As the solar industry goes through a rough year here in the U.S., primarily because of an anticipated decline in installations in 2017, there's a lot of growth ahead south of the border. Until recently, Latin America has been a tiny solar market, but a confluence of factors are creating a huge opportunity there for the solar industry -- and that creates an opportunity for investors who can see the demand growth coming.
Why Latin America loves solar
In the U.S., we like to point to positives for solar energy like lower fossil fuel emissions, more certainty to energy pricing, and how solar energy can lower energy costs for everyone. But there's rarely much urgency in those factors that could drive installations to a new level. In Latin America, the same drivers are present, and they're visible everyday.
Climate change has had a huge impact on Latin American countries that rely on hydro power or river water to cool fossil-fuel plants. For example, Brazil's two year drought only ended recently with rains from El-Nino, and since it gets as much as 80% of its power from hydro plants, it was clear that the country could face a real energy crisis. Energy costs are rising, power is less available, and there's no telling when the next drought may begin. Solar energy, which is abundant in Brazil, could help solve the energy problem.
Solar energy can also be a hedge against fossil-fuel price volatility. If natural gas, coal, or oil prices rise, it can lead to a sharp rise in consumers' bills, but since solar energy prices can be locked in for 20 years or more, there's predictability. With solar energy beating fossil fuels in much of Latin America, this is a big advantage for the industry.
These factors aren't different from what we might see in the U.S., but the difference is that U.S. electricity demand growth has slowed to a crawl, and Latin American demand is expected to double between 2010 and 2030, requiring $430 billion in new investment, according to the World Bank. As countries and utilities look at what energy sources they want to install, they see a lot of reasons to go solar; hence the growth projection you see above.
An economic growth engine
There are also a lot of economic reasons for Latin America to love solar. Many countries in Latin America are reliant on commodities as a revenue source, which has led to budget problems as commodity prices have fallen. Building solar energy plants and manufacturing facilities can give an economic boost where there's a gap today. And with some of the most abundant solar resources in the world, it's an economic driver that could save money and provide stability to consumers long term.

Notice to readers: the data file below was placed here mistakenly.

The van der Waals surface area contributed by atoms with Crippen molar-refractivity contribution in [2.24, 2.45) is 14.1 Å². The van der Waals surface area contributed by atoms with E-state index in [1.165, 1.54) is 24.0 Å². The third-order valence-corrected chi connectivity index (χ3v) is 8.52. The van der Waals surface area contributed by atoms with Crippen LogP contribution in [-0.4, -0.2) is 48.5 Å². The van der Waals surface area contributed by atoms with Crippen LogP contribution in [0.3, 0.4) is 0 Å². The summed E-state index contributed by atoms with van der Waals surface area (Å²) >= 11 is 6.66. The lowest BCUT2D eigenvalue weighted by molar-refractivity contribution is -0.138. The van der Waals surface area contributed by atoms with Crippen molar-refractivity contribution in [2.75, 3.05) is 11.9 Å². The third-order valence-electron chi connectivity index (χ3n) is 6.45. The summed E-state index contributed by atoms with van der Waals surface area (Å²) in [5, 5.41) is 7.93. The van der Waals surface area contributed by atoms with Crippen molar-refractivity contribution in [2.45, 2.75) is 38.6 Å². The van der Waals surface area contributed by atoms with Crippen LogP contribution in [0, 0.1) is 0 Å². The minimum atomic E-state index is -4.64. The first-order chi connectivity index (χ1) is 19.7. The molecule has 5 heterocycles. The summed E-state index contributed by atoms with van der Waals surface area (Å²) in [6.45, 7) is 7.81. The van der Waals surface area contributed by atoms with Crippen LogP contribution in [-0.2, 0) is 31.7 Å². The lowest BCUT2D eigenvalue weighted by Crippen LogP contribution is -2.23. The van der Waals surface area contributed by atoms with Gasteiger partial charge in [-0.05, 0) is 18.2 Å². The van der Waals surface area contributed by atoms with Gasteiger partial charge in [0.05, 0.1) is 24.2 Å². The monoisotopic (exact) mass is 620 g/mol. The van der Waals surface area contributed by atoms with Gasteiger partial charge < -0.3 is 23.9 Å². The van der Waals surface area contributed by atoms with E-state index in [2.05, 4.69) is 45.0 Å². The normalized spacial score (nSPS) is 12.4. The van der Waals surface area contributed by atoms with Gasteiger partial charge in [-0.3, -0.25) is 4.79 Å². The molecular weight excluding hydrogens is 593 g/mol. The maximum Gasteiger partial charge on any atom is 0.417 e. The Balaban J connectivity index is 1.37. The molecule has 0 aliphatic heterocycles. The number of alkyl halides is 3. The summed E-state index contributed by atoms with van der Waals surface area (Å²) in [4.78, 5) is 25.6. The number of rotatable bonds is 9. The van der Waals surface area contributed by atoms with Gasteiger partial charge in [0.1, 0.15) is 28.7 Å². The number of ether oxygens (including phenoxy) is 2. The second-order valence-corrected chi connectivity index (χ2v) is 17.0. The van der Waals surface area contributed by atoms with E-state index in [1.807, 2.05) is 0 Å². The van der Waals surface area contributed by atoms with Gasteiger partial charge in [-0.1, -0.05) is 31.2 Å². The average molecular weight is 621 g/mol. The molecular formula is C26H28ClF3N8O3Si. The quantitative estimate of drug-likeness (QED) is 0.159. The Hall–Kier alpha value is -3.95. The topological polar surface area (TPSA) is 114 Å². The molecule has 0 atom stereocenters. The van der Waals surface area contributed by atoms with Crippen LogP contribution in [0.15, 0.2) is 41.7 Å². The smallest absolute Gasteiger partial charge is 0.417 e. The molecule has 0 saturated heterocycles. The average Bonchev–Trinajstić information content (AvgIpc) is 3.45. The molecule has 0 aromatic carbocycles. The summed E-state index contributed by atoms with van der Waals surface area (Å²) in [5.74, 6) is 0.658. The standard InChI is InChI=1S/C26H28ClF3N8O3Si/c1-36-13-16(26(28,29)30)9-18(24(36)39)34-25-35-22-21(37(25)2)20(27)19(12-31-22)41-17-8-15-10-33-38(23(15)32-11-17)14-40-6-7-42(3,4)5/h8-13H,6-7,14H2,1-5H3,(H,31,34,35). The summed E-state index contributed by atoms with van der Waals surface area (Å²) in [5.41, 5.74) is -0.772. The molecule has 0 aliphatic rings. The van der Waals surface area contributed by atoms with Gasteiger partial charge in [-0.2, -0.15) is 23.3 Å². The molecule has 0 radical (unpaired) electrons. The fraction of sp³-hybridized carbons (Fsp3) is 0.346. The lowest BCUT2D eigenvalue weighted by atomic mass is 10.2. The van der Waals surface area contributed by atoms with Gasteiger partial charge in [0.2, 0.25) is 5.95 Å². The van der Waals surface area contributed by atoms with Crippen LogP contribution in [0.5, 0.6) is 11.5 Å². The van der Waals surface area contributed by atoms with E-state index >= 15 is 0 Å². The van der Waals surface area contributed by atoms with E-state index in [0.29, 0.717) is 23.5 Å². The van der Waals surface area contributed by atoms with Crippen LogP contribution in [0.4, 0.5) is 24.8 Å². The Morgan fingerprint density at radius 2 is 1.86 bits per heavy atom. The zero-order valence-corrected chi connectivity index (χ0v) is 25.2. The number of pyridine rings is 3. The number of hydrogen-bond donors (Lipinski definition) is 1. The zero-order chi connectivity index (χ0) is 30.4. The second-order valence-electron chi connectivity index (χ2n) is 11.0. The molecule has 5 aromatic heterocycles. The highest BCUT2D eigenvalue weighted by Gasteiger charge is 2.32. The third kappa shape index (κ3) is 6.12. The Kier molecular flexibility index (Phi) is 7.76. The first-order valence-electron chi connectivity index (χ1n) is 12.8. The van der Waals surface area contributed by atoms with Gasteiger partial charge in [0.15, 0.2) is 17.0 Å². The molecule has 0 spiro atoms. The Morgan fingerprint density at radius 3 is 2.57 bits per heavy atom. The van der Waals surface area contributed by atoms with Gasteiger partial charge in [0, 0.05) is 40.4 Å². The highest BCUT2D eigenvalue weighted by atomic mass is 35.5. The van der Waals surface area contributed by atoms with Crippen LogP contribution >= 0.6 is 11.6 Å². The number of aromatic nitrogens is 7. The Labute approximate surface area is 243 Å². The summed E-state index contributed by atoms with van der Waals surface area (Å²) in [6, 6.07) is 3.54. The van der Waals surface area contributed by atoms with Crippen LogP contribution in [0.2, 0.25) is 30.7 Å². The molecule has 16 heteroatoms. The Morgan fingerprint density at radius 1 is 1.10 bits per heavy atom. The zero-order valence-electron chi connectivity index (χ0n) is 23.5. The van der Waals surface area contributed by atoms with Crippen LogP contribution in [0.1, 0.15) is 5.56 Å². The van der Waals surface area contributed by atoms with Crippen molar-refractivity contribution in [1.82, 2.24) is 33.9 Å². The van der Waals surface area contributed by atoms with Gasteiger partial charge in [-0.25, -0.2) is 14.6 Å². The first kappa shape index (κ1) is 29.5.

Who's winning in Latin America
Of course, every solar company has an eye on Latin America, but two are already big players there. SunPower (NASDAQ:SPWR) recently won a 500 MW contract in Mexico in a renewable energy auction. It's also partnered with parent Total (NYSE:TOT) on multiple projects in Chile. One of the projects in Chile will even sell energy into the spot market, meaning that it's competing with all other energy sources to sell energy to utilities, showing just how competitive solar energy is today.
First Solar (NASDAQ:FSLR) is building a 141 MW project in Chile and has offices in Brazil as well. Although it missed out on the Mexican auction earlier this year, its improving technology and performance advantage in harsh conditions make it an ideal player for the Latin American market.
SunPower and First Solar have been big players on a relatively small base of installations so far in Latin America and what really separates them is their ability to get low-cost financing, which is key in new markets. They have more experience and better balance sheets than most competitors, so banks are willing to finance their projects, and they're able to bid more aggressively. SunPower's relationship with Total has also been an advantage since the oil giant is investing in multiple projects in Latin America. If they're able to maintain share in the region's solar business this could be a major market for both solar installers.
There are a lot of tailwinds for Latin American solar, and it's a huge potential market for the players who can win profitable projects. First Solar and SunPower are two players who should benefit from that growth, and that'll help them offset a potential U.S. decline in 2017. Maybe there's not as much to be worried right now about as solar investors think.
Travis Hoium owns shares of First Solar, SunPower, and Total. The Motley Fool recommends Total. Try any of our Foolish newsletter services free for 30 days. We Fools may not all hold the same opinions, but we all believe that considering a diverse range of insights makes us better investors. The Motley Fool has a disclosure policy.